Woman charged in London with planning to bomb St. Paul’s cathedral

Pedestrians use the Millennium Bridge on the South Bank, opposite St. Paul’s Cathedral, in London. (Reuters)
Updated 16 October 2019

Woman charged in London with planning to bomb St. Paul’s cathedral

  • Safiyya Amira Shaikh, 36, was remanded in custody at Westminster Magistrates’ Court to appear again at the Old Bailey court on Nov. 1
  • Shaikh was charged with preparing terrorist acts between August and October this year including making contact with someone she believed could help her make explosives

LONDON: A woman appeared in court on Wednesday charged with terrorism offenses including scoping out St. Paul’s cathedral as a possible bomb target.
Safiyya Amira Shaikh, 36, was remanded in custody at Westminster Magistrates’ Court to appear again at the Old Bailey court on Nov. 1, police said.
Shaikh, of Hayes, west London, was charged with preparing terrorist acts between August and October this year including making contact with someone she believed could help her make explosives.
The preparations also included traveling to London and staying at a hotel to conduct reconnaissance, police added in a statement.
The statement of charges said she “noted the hotel’s suitability as a target for a bomb (and) attended St. Paul’s to scope it, for security and for the best place to plant a second bomb.”
She is also charged with preparing the words of a pledge of allegiance to Daesh.


Pompeo: Anti-Daesh coalition should shift focus to Africa

Updated 26 sec ago

Pompeo: Anti-Daesh coalition should shift focus to Africa

  • Pompeo urged members of the coalition fighting against Daesh to take extremist detainees back to their countries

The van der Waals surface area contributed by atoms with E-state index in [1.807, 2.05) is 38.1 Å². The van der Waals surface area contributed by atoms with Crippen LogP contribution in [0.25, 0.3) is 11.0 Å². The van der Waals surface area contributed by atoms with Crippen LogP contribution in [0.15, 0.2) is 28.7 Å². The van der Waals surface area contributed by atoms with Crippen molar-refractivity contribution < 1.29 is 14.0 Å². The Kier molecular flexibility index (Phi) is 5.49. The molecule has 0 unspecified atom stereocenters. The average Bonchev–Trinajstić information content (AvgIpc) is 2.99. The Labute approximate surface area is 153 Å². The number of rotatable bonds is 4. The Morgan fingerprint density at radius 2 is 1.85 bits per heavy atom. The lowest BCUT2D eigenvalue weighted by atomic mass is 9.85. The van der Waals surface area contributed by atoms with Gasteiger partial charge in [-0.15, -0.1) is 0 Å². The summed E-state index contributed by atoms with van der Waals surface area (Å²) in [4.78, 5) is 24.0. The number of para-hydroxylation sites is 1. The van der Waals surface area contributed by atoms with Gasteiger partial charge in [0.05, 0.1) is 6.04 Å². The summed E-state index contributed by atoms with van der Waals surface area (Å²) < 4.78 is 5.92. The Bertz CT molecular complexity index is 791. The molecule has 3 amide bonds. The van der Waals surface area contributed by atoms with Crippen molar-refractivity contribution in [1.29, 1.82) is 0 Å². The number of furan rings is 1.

• He vowed that the United States will keep fighting the extremist group

LONDON: There is growing concern about the Daesh threat outside of Iraq and Syria, and the coalition fighting the terrorist organization should focus on west Africa and the Sahel region, US Secretary of State Mike Pompeo said on Thursday.

Pompeo also urged members of the coalition fighting against Daesh to take extremist detainees back to their countries and step up their funding to help restore infrastructure in Iraq and Syria, parts of which have been severely damaged by conflict.

"Coalition members must take back the thousands of foreign terrorist fighters in custody, and impose accountability for the atrocities they have perpetrated," Pompeo said at the opening of a meeting of foreign ministers from the global coalition to defeat Daesh.
Pompeo vowed that the United States will keep fighting the extremist group, and reassured worried allies convened in Washington.
"The United States will continue to lead the coalition and the world on this essential security effort," Pompeo said as he opened a day of talks in Washington.

Saudi Arabia’s Minister of Foreign Affairs Prince Faisal bin Farhan headed the Kingdom’s delegation at the meeting on Thursday and met with Pompeo.

The foreign minister said that two officials discussed “the strong ties” between their countries and “the joint efforts in confronting terrorism in the region and the world.”

Daesh has lost almost all of its territory in Iraq and Syria. Former leader Abu Bakr Al-Baghdadi was killed in a US raid last month, but the militant group remains a security threat in Syria and beyond.
Some 10,000 Daesh detainees and tens of thousands of family members remain in camps and prisons in northeastern Syria guarded by the Syrian Kurdish allies of the United States. Washington is pushing European countries to take their citizens back, but so far they have been reluctant to do so.
(With Reuters)